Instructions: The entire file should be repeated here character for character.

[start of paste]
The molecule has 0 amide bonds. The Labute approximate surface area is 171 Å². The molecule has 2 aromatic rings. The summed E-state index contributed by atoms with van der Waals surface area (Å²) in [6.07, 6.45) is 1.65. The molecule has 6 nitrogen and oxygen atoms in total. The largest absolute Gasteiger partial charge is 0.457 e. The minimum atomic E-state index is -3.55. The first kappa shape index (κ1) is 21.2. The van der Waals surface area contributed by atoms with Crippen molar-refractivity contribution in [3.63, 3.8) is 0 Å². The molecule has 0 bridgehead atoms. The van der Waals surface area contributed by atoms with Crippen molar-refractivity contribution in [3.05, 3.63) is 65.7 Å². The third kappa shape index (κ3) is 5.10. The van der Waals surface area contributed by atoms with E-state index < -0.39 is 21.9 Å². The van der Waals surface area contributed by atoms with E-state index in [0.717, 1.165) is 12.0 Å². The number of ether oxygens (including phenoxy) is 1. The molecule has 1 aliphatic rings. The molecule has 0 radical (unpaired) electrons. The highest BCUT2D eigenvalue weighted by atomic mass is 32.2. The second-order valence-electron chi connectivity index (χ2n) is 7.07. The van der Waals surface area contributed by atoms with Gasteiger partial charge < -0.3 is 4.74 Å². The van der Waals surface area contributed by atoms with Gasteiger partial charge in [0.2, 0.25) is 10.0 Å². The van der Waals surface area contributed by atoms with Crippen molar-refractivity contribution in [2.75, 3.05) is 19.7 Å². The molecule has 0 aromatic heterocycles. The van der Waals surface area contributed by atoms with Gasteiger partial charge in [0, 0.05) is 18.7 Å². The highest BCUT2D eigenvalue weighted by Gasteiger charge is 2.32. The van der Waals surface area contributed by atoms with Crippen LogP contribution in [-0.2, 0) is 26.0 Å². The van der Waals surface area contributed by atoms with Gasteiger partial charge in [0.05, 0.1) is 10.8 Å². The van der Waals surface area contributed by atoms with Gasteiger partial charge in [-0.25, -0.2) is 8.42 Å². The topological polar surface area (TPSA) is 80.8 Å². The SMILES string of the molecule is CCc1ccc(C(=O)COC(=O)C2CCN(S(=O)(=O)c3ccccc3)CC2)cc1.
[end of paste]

The molecule has 0 amide bonds. The Labute approximate surface area is 171 Å². The molecule has 2 aromatic rings. The summed E-state index contributed by atoms with van der Waals surface area (Å²) in [6.07, 6.45) is 1.65. The molecule has 6 nitrogen and oxygen atoms in total. The largest absolute Gasteiger partial charge is 0.457 e. The minimum atomic E-state index is -3.55. The first kappa shape index (κ1) is 21.2. The van der Waals surface area contributed by atoms with Crippen molar-refractivity contribution in [3.63, 3.8) is 0 Å². The molecule has 0 bridgehead atoms. The van der Waals surface area contributed by atoms with Crippen molar-refractivity contribution in [3.05, 3.63) is 65.7 Å². The third kappa shape index (κ3) is 5.10. The van der Waals surface area contributed by atoms with E-state index < -0.39 is 21.9 Å². The van der Waals surface area contributed by atoms with E-state index in [0.717, 1.165) is 12.0 Å². The number of ether oxygens (including phenoxy) is 1. The molecule has 1 aliphatic rings. The molecule has 0 radical (unpaired) electrons. The highest BCUT2D eigenvalue weighted by atomic mass is 32.2. The second-order valence-electron chi connectivity index (χ2n) is 7.07. The van der Waals surface area contributed by atoms with Gasteiger partial charge < -0.3 is 4.74 Å². The van der Waals surface area contributed by atoms with Gasteiger partial charge in [0.2, 0.25) is 10.0 Å². The van der Waals surface area contributed by atoms with Crippen molar-refractivity contribution in [2.75, 3.05) is 19.7 Å². The molecule has 0 aromatic heterocycles. The van der Waals surface area contributed by atoms with Gasteiger partial charge in [0, 0.05) is 18.7 Å². The highest BCUT2D eigenvalue weighted by Gasteiger charge is 2.32. The van der Waals surface area contributed by atoms with Crippen LogP contribution in [-0.2, 0) is 26.0 Å². The van der Waals surface area contributed by atoms with Gasteiger partial charge in [0.05, 0.1) is 10.8 Å². The van der Waals surface area contributed by atoms with Gasteiger partial charge in [-0.25, -0.2) is 8.42 Å². The topological polar surface area (TPSA) is 80.8 Å². The SMILES string of the molecule is CCc1ccc(C(=O)COC(=O)C2CCN(S(=O)(=O)c3ccccc3)CC2)cc1.